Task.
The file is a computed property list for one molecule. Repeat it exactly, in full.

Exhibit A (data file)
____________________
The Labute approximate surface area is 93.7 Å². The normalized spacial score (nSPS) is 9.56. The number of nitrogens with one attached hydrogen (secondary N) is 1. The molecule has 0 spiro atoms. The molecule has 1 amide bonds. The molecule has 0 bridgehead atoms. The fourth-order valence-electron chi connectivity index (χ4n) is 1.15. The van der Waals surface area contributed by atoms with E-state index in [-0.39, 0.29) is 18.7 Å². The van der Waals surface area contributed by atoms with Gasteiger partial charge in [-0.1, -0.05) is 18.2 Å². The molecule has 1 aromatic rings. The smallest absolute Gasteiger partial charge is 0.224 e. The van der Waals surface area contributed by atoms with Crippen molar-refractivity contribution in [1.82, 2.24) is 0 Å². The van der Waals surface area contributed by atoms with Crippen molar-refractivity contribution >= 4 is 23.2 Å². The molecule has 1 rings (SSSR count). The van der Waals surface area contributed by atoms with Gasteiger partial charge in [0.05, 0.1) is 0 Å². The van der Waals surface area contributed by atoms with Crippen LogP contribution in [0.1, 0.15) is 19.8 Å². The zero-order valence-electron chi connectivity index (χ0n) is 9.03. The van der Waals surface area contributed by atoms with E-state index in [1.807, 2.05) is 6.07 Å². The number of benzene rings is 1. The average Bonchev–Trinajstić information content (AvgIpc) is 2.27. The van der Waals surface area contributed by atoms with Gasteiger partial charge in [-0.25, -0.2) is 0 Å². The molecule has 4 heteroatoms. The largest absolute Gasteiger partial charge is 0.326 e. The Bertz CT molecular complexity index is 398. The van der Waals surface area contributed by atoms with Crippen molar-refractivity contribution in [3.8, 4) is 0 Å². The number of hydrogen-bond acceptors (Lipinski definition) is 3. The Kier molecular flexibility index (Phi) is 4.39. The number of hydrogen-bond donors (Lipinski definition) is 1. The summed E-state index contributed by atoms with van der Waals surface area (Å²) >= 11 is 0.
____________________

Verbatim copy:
The Labute approximate surface area is 93.7 Å². The normalized spacial score (nSPS) is 9.56. The number of nitrogens with one attached hydrogen (secondary N) is 1. The molecule has 0 spiro atoms. The molecule has 1 amide bonds. The molecule has 0 bridgehead atoms. The fourth-order valence-electron chi connectivity index (χ4n) is 1.15. The van der Waals surface area contributed by atoms with E-state index in [-0.39, 0.29) is 18.7 Å². The van der Waals surface area contributed by atoms with Gasteiger partial charge in [-0.1, -0.05) is 18.2 Å². The molecule has 1 aromatic rings. The smallest absolute Gasteiger partial charge is 0.224 e. The van der Waals surface area contributed by atoms with Crippen molar-refractivity contribution in [1.82, 2.24) is 0 Å². The van der Waals surface area contributed by atoms with Crippen molar-refractivity contribution >= 4 is 23.2 Å². The molecule has 1 rings (SSSR count). The van der Waals surface area contributed by atoms with Gasteiger partial charge in [0.05, 0.1) is 0 Å². The van der Waals surface area contributed by atoms with Crippen LogP contribution in [0.1, 0.15) is 19.8 Å². The zero-order valence-electron chi connectivity index (χ0n) is 9.03. The van der Waals surface area contributed by atoms with E-state index in [1.807, 2.05) is 6.07 Å². The number of benzene rings is 1. The average Bonchev–Trinajstić information content (AvgIpc) is 2.27. The van der Waals surface area contributed by atoms with Gasteiger partial charge in [-0.25, -0.2) is 0 Å². The molecule has 4 heteroatoms. The largest absolute Gasteiger partial charge is 0.326 e. The Bertz CT molecular complexity index is 398. The van der Waals surface area contributed by atoms with Crippen molar-refractivity contribution in [3.8, 4) is 0 Å². The number of hydrogen-bond acceptors (Lipinski definition) is 3. The Kier molecular flexibility index (Phi) is 4.39. The number of hydrogen-bond donors (Lipinski definition) is 1. The summed E-state index contributed by atoms with van der Waals surface area (Å²) >= 11 is 0.